The three bonus tracks which are a part of a reissue done by Esoteric Recordings contains a 14-minute wildly improvisation turned into a ‘70s hard rock voyage with riffs and leads and done in the style of a heavier version between Allan Holdsworth, Blood, Sweat and Tears and Atlantis featuring Inga Rumpf on Hanging Rope. Then, there’s two live recordings done on BBC Radio One’s Sound of the ‘70s Session they did on November 3, 1970 performing Love Me and Government Man.

The 16-page booklet contains liner notes done by Sid Smith about the history about the making of their debut album, a history of the band’s formation, and an interview with John Halsey. It also contains photographs and live ads of Patto. This is an incredible reissue that just took me by surprise. I first heard about them 12 years ago on the 3-CD set of Time Machine: A Vertigo Retrospective 1969-1973 and of course the sample mix dedicated to the swirling logo done by DJ Andy Votel with Vertigo Mixed.

If you love the gems from the Vertigo releases of the golden-era of the 1970s between Clear Blue Sky, Nucleus, Colosseum, Manfred Mann’s Chapter Three, and Cressida, then dig deeper into the drive of Blues-Soul-Hard Rock sound of Patto.

Thursday, May 4, 2017

Led Bib - Umbrella Weather


It’s been three years since I’ve listened to the London based quintet, Led Bib. Since their formation back in 2003, they have released five albums from 2005 to 2014 along with two live releases. They were nominated for the Mercury Prize for their third album, Sensible Shoes and received a 2005 Peter Whittingham Jazz Award for their debut, Arboretum. The quintet have never disappointed me with their essence of Experimental, Modal Jazz, and Punk Rock mixed into a giant blender and it sounds like a snarling beast ready to attack.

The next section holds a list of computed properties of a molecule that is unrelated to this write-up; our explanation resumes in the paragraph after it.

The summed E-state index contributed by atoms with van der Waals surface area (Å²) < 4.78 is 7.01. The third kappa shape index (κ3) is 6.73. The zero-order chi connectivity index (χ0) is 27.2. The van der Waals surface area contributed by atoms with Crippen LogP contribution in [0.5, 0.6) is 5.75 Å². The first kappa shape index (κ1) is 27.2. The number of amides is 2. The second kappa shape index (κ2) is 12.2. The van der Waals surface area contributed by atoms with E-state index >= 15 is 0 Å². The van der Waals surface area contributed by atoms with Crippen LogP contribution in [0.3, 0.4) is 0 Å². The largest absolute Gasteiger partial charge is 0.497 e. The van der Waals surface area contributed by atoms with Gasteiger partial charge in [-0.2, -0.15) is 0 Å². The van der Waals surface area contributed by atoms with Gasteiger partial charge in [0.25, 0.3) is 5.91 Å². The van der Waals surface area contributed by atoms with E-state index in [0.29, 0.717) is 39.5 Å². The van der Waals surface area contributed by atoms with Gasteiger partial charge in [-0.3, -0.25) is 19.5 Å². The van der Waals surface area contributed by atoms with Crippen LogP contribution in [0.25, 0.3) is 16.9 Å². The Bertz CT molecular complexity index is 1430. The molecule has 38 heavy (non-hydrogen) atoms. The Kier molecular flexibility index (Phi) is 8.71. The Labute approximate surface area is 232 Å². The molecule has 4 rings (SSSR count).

I first became aware of Led Bib’s music after hearing some of their music both on Prog Rock Deep Cuts with Ian Beabout and Sid Smith’s Podcasts from the Yellow Room. I can remember buying their fifth album, The People in Your Neighborhood on Wayside Music with my graduation money. And I was hooked. And then all of a sudden I completely forgotten about them....until this year.